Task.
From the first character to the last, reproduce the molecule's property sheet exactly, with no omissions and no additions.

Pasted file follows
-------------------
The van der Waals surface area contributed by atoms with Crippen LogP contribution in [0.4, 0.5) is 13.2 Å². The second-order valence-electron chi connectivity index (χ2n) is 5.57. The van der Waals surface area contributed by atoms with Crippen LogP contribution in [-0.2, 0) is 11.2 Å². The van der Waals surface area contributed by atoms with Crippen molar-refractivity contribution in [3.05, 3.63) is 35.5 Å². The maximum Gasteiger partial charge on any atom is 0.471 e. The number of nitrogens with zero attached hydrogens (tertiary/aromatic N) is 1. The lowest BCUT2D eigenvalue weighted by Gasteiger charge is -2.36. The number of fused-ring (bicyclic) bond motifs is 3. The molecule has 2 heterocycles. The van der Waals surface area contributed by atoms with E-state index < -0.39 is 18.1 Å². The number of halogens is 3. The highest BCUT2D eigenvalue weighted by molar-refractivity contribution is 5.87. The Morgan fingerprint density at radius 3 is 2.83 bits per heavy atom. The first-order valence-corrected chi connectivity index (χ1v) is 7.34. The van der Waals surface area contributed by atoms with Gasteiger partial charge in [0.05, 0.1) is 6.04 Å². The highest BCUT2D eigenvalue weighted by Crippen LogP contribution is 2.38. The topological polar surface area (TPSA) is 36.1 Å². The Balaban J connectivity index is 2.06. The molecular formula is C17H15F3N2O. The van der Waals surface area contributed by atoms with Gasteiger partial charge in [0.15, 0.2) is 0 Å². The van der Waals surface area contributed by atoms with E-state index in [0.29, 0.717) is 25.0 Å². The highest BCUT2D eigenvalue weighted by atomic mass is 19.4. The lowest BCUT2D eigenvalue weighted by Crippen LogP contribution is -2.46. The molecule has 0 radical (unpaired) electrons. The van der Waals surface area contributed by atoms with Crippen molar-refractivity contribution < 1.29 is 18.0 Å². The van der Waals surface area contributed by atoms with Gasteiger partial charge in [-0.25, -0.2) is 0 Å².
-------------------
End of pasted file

The van der Waals surface area contributed by atoms with Crippen LogP contribution in [0.4, 0.5) is 13.2 Å². The second-order valence-electron chi connectivity index (χ2n) is 5.57. The van der Waals surface area contributed by atoms with Crippen LogP contribution in [-0.2, 0) is 11.2 Å². The van der Waals surface area contributed by atoms with Crippen molar-refractivity contribution in [3.05, 3.63) is 35.5 Å². The maximum Gasteiger partial charge on any atom is 0.471 e. The number of nitrogens with zero attached hydrogens (tertiary/aromatic N) is 1. The lowest BCUT2D eigenvalue weighted by Gasteiger charge is -2.36. The number of fused-ring (bicyclic) bond motifs is 3. The molecule has 2 heterocycles. The van der Waals surface area contributed by atoms with E-state index < -0.39 is 18.1 Å². The number of halogens is 3. The highest BCUT2D eigenvalue weighted by molar-refractivity contribution is 5.87. The Morgan fingerprint density at radius 3 is 2.83 bits per heavy atom. The first-order valence-corrected chi connectivity index (χ1v) is 7.34. The van der Waals surface area contributed by atoms with Gasteiger partial charge in [0.05, 0.1) is 6.04 Å². The highest BCUT2D eigenvalue weighted by Crippen LogP contribution is 2.38. The topological polar surface area (TPSA) is 36.1 Å². The Balaban J connectivity index is 2.06. The molecular formula is C17H15F3N2O. The van der Waals surface area contributed by atoms with Gasteiger partial charge in [0.15, 0.2) is 0 Å². The van der Waals surface area contributed by atoms with E-state index in [0.29, 0.717) is 25.0 Å². The highest BCUT2D eigenvalue weighted by atomic mass is 19.4. The lowest BCUT2D eigenvalue weighted by Crippen LogP contribution is -2.46. The molecule has 0 radical (unpaired) electrons. The van der Waals surface area contributed by atoms with Crippen molar-refractivity contribution < 1.29 is 18.0 Å². The van der Waals surface area contributed by atoms with Gasteiger partial charge in [-0.25, -0.2) is 0 Å².